We recently began attending a church that recites The Lord’s Prayer each Sunday as a part of their liturgy. We have never been a part of church that practiced this weekly–participating more in communities that place spontaneity over ceremony. While I do appreciate the intentionality of a liturgical church, there is something specific that bothers me every time we pray these words together.
The English translation which we use is based on the text of Matthew 6:9-13 that depends on an outdated form of language, namely the “King James” English. See the chart below for words and phrases no longer in common usage:
which art in heaven, Hallowed be thy name. Thy kingdom come, Thy will be done in earth, as it is in heaven. Give us this day our daily bread. And forgive us our debts, as we forgive our debtors. And lead us not into temptation, but deliver us from evil: For thine is the kingdom, and the power, and the glory, for ever. Amen.
Not a single sentence can be understood with contemporary usage!
1. The dominant connotation for King James English is Shakespearean literature. This is where the thee’s and thou’s exist in our cultural imagination– an era far removed from our current life and representing the “high culture” from a bygone era of European art.*
By uncritically assuming this translation and giving it a primary place in our worship, we may unwittingly be perpetuating the assumption that Christianity belongs to the history and expression of Europe, rather than see the Christian faith finding dynamic expression in global and historical diversity. In this assumption, Christ gets wrapped up inextricably into the story of Europe and the “whiteness” of Jesus is perpetuated and normalized.
“Language is the framework in which we live; it is the structure that gives meaning to our existence.” (Blount, Cultural Interpretation. 1995, 4)
We know that Jesus didn’t speak with a British accent, but on Sunday mornings that is the image presented in many congregations. By extension, as we are leading people in discipleship, the image of Christ can become conflated with the Western European cultural definition. This type of combination is referred to as syncretism (or, contextualization with a negative connotation. Read more about contextualization methods here.)
2. If The Lord’s Prayer (or any text or prayer) has a prominent place in the public practice of the Christian faith, any barriers that would distance people need to be removed. For people outside of the church or these traditions, the negative connotations (old-fashioned, irrelevant, fictitious) outweigh the positive** and represents a cultural adaptation that is necessary in order to become a full member of the Christian community.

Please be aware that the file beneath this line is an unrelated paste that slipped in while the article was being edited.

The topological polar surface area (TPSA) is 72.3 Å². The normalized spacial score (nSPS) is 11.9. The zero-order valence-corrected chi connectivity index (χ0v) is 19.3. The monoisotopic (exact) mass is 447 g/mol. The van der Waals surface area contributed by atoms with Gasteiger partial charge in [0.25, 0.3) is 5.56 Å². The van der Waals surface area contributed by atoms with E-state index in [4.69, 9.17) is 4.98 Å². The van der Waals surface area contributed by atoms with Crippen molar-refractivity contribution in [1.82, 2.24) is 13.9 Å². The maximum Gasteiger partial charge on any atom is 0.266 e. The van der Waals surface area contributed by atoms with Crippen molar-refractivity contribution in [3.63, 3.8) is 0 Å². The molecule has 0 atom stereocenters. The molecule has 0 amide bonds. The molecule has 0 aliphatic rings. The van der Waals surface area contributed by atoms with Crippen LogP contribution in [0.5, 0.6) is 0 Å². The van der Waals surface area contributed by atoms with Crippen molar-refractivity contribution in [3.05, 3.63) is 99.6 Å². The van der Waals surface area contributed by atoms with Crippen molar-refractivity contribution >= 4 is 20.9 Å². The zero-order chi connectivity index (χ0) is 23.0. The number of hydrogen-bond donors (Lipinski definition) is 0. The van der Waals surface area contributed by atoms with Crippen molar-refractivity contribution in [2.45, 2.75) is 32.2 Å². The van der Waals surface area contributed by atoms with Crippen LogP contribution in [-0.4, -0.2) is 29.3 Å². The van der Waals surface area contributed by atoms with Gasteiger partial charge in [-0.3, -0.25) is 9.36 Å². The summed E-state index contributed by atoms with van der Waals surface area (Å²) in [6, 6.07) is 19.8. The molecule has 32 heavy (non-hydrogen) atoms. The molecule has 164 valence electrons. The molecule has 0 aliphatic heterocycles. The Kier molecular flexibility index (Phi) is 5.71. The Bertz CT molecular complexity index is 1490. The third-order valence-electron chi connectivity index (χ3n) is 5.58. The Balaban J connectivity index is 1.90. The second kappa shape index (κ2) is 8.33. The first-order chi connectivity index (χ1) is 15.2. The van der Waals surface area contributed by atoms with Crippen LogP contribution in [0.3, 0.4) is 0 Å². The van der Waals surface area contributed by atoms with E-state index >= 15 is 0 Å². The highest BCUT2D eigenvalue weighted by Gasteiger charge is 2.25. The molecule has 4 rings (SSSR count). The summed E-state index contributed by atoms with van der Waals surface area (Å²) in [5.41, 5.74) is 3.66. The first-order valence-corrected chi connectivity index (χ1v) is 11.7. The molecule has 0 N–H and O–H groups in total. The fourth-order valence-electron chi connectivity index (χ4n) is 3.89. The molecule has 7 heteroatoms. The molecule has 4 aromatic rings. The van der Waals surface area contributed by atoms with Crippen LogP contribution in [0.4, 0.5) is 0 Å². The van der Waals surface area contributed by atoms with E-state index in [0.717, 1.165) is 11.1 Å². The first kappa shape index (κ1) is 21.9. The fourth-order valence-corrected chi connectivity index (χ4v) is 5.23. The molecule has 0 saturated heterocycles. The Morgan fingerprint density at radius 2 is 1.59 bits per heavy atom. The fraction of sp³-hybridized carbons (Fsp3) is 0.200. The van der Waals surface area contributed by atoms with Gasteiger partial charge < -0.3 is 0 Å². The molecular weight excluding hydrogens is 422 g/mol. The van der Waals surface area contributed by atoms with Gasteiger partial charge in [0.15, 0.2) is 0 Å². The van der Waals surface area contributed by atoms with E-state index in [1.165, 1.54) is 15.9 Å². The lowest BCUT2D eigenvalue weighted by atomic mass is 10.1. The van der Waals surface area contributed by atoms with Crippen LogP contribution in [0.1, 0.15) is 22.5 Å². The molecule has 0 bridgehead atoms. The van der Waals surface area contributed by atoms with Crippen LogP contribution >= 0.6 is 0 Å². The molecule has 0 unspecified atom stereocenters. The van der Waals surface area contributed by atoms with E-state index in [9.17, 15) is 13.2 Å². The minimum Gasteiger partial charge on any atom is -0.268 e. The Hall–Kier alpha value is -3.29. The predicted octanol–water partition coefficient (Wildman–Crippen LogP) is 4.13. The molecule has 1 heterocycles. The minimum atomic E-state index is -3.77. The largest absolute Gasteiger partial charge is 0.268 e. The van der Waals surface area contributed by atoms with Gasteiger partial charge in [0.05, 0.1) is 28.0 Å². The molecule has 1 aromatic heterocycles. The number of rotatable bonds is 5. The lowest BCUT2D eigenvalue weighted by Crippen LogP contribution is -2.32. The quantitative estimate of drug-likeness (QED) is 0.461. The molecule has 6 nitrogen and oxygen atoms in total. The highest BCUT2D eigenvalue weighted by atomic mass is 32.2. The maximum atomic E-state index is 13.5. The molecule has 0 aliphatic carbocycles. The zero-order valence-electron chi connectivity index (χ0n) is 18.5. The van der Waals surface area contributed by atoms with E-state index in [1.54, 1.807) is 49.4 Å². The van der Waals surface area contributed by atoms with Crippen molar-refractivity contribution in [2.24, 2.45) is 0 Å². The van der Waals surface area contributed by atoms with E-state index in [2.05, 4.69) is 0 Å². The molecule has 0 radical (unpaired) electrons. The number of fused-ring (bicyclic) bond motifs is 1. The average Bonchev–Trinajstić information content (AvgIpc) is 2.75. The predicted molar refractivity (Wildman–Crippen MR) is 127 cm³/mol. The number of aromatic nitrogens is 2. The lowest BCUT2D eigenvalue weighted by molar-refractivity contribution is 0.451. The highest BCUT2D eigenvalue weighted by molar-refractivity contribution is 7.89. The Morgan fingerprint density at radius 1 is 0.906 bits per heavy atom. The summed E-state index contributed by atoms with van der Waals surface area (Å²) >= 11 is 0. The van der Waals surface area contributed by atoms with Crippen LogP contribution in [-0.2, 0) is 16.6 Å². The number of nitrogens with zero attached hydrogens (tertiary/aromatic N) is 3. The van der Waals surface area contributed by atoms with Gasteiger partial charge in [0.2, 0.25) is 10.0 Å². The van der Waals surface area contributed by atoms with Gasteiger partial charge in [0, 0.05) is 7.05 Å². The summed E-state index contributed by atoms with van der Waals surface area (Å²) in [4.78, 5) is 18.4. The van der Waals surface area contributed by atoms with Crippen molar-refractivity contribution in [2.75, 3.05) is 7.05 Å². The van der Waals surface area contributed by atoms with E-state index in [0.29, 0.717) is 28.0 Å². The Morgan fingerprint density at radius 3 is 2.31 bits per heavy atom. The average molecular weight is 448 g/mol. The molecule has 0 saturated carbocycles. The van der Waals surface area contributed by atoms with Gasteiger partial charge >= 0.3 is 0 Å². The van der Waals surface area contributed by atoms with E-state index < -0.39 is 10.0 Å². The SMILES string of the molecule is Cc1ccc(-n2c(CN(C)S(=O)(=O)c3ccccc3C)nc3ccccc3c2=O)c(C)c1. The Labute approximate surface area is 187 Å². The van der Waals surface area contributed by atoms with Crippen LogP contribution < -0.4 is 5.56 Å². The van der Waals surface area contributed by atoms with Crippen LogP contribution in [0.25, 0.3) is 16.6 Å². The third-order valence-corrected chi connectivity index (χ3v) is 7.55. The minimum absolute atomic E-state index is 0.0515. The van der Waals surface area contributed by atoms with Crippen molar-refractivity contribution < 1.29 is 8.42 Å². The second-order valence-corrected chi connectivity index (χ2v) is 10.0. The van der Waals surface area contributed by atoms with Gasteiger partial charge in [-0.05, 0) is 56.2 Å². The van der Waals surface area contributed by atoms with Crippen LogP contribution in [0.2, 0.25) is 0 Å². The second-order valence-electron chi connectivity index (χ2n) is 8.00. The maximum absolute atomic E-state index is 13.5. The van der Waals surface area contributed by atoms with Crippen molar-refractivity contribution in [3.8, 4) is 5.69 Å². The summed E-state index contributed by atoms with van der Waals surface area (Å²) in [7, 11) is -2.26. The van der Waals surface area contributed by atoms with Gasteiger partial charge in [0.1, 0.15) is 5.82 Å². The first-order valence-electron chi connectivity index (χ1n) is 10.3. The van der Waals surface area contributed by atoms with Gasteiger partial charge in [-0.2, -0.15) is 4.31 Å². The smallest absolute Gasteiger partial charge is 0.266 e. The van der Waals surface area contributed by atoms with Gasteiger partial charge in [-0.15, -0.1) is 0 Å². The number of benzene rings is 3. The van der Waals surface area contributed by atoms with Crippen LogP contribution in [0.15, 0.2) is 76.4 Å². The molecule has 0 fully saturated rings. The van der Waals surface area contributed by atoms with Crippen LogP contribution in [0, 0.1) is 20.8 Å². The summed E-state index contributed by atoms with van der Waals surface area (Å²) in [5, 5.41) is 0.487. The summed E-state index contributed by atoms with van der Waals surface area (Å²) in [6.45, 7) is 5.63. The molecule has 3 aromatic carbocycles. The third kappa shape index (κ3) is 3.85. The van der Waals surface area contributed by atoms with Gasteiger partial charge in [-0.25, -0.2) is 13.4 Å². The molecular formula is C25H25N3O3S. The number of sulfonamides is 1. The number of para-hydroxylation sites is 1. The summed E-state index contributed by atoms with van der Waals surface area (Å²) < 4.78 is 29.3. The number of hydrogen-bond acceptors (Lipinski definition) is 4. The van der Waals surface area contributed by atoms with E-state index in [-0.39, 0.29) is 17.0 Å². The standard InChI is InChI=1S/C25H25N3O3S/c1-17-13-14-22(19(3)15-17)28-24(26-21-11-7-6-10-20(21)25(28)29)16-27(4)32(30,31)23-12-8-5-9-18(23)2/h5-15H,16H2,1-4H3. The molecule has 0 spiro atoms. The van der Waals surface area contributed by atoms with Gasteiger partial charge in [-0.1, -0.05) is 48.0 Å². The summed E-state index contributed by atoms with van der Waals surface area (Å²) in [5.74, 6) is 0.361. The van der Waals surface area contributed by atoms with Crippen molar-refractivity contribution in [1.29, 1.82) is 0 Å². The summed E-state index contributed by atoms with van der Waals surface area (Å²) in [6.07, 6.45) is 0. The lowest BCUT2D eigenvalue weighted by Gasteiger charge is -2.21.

Regardless of personal opinions about inspiration, we must recognize that all English translations are distinct from the original written texts and oral traditions which preceded them. Nearly all translations represent a deliberate effort to engage critically with the collection of surviving manuscripts in order to make them useful to the Christian community, so to perpetuate a sub-par (in understandability, scholasticism, and textual quality) text conveys a disinterest in sharing a clear and clarion message.
Within the confluence of these two concerns, the danger is that the gospel which we proclaim gives a privileged place to particular Euroamerican cultural expressions, which by converse devalue the full participation of others. In this environment, to become “Christian” means jettisoning a personal cultural tradition or perspective in order to be accepted as genuine in your faith. Essentially, the non-Euroamerican must repent of their (neutral or positive) cultural identity in the same way that we consider the repentance of (negative) sin. In a related fashion, the thoroughly-contemporary person is forced to travel back in time several decades (if not centuries) to have this text fit their burgeoning Christian identity.
In so doing, we have either placed low ceilings on the fullness of expressing Christian identity or erected barriers to the entry points of discipleship, neither of which seem compatible with the gospel that is presented by the authors of the New Testament.
*Nevermind that to Shakespeare’s contemporaries, his plays and sonnets were considered vulgar. Yet as an artifact to survive that period, it has come to define the era in which it originated.
**In writing this post, I ended up with material for a second, a counterpoint to this one exploring some of the potentially positive associations. I plan to post that later this week.
Michael Shepherd is the editor of GlobalTheology.org. He is a graduate of Fuller Theological Seminary and Hope International University in southern California, USA, where he lives with his wife and son.